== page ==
Once COVID-19 hit, and public Masses were suspended in parishes, Alex Previtera knew reaching the $3,730,310 Annual Diocesan Appeal would be a challenge. He also knew from previous appeals that the Catholic faithful were generous year after year.
“We hadn’t solicited since March,” he said. “We were pleasantly surprised, since well after the appeal was over donations continued to come in. People just kept giving even without solicitation.”
Bolstered by an October mailing to potential donors, the result of that giving, as of Friday, Nov. 6, was that the appeal had raised $3,843,077 — exceeding the goal by slightly more than 3%.
Previtera, director of development and operations for the Catholic Community Foundation, noted that when Masses were suspended on March 16, negatively affecting parish offertory collections, CCF opted to forego the April and May appeal mailings in order to help the parishes.
“Our goal is that we continue to support our parishes with offertory. In fact, one of the messages we’ve always put out there is that people shouldn’t sacrifice offertory giving for an appeal,” he said. “The idea is to strengthen our parishes. It makes no sense to take money from the parishes to fund the Annual Appeal. We try to be very sensitive to that — even more so this year.”
Ashley Winans, a vice president at Pranger Solutions Group, a consultant the diocese enlisted to help with development last November, agreed.
“We want parishes to focus on offertory through the end of the year,” she said. “We will do things to help them focus on Advent and Christmas.”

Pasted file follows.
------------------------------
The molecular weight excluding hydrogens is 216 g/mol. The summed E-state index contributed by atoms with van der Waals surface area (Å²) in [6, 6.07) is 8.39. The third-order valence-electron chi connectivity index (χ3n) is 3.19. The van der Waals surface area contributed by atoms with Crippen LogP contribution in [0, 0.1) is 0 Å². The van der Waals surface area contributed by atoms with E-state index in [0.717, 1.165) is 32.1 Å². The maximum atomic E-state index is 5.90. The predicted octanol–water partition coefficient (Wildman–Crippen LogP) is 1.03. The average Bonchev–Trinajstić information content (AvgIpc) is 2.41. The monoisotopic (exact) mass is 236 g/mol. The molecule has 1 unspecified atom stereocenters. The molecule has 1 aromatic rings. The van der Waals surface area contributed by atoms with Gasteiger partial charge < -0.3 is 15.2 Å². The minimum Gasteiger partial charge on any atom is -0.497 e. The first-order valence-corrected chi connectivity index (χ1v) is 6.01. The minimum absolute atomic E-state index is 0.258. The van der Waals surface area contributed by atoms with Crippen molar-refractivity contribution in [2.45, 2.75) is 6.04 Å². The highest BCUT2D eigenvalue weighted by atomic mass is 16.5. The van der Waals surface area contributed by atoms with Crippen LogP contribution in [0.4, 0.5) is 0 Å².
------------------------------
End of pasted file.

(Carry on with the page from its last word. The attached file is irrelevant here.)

Compared to 2019, when 14,613 donors contributed $4,012,847.27 to the appeal, 12,994 donors contributed to the amount raised this year.
“That speaks to the larger picture across the country — fewer people giving more money,” Previtera said, noting that unemployment was a factor in that trend.
With the 2020 appeal concluding, he and Pranger Solutions Group are building upon what they learned from it as they prepare for 2021.
“One thing we’re really going to do this year — more than any other year — is to really ramp up the communication we do to the parishes and to parishioners through social media, Flocknotes and other means,” Previtera said.
One area they will emphasize is online giving.
“That’s not just the wave of the future; that’s happening now,” he said. “We need to get more people to go online and give.”
Given the uncertainty of whether or not the pandemic will still have an impact upon parishes in the early months of the new year, Previtera said using technology in the appeal will be “real key.”
“At this point we’re planning for an all-digital in-pew process,” he said. “We don’t know for sure, but we’re counting on more people going online and giving their donations.”
Winans said that they will encourage pastors to “over communicate” about using the technology.
“Be transparent with parishioners: ‘This is rough, this is very different, but we’re going to figure a way through it,’” she said. “Focus on talking about it at parishioners’ Masses or through the livestreams.”
Winans said pastors shouldn’t feel that they have to do this on their own.
“If we’re going to go all digital, we’re going to be walking people through what that looks like. How do you walk through giving online?” she said. “If pastors are uncomfortable with it but can set the stage on the importance of giving and why for offertory and the annual appeal, they can bring in volunteers, savvy people, to walk them through it step by step.”
Previtera noted that the adaptations that had to be made in raising money this year had an upside.
“There were the connections we’ve made with a lot of our donors we didn’t even know about before. This is truly amazing. So many things we’ve done that have built good will with our donors,” he said, citing biweekly emails sent to donors by Margaret Keightley, executive director of the Catholic Community Foundation. “We’ve gotten to know our parishes better because of the work we’ve been doing with them more intensively with offertory and Facebook livestreaming.”